val metadata = streams.metadataForKey(config.stateStores.balanceReadModel, customerId, StringSerializer())
val hostInfo = metadata.hostInfo()

Once we have the host info, we need to check if it is the same instance that is handling the Http request and if that is the case, we need to query the local State Store to find the customer’s Balance.

if (hostInfo == currentHostInfo) {"Reading local state store on ${hostInfo.toUrl()}")

    val store =
        QueryableStoreTypes.keyValueStore<String, BalanceState>()


If it is not the same instance, then we need to forward the Http call to the application instance that holds the data. There is no guarantee that the data will be there, Kafka only guarantees that for a given key if there were any data stored, it would be there, but the key may not exist in the State Store."Proxy to remote state store on ${hostInfo.toUrl()}")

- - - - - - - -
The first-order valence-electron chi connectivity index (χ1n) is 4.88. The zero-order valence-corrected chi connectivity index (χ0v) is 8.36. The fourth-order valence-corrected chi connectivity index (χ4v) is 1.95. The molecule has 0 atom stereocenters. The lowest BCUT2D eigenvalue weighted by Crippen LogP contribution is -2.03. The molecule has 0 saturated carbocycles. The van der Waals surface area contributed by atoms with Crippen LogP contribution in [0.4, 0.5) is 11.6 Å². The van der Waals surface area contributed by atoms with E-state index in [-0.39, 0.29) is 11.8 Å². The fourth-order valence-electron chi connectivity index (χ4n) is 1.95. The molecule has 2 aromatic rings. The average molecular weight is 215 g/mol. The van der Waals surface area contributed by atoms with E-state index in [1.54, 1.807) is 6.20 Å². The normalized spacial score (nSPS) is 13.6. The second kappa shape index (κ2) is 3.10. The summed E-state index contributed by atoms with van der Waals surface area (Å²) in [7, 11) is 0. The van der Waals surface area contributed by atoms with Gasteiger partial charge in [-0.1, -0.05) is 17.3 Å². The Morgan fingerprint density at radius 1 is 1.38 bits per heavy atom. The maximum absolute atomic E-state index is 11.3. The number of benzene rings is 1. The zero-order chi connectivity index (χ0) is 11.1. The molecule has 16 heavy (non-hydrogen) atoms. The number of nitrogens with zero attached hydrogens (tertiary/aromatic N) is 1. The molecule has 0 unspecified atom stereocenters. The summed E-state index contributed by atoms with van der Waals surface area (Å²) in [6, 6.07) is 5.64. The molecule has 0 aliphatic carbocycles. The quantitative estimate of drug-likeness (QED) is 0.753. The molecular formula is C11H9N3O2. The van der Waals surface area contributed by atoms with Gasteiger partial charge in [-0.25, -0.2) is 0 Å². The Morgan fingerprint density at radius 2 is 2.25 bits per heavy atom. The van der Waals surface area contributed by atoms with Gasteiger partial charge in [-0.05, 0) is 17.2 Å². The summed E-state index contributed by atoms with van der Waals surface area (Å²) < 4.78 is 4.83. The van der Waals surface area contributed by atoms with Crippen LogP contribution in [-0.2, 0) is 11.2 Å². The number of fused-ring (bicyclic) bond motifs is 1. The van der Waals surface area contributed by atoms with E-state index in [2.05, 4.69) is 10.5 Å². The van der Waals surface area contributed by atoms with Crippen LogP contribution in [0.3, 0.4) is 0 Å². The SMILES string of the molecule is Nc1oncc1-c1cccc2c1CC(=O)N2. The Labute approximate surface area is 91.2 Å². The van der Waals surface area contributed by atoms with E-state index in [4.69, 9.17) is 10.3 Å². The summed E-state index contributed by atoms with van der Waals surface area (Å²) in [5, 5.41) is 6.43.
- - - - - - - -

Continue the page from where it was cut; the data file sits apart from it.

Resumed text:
val httpClient: HttpClient = ctx.get(
val uri = URI.create("http://${hostInfo.toUrl()}/api/customers.getBalance?customerId=$customerId")

httpClient.get(uri).then { response ->

4. Conclusion

In this article, we saw how to create a Read Model using Kafka Streams State Stores and how Kafka natively provides all of the required functionality for interactively querying the state of our application, except to allow application instances to communicate over Http for which we must create a Web API.

A Read Model built in this way could safely be discarded and rebuilt from scratch whenever it has to change, due to bugs or new requirements. As a consequence of our balance topic being treated as an Event Store and having infinite retention, we could create a new read model at any time, and it would retroactively include everything from the past.

The full source code is available on GitHub.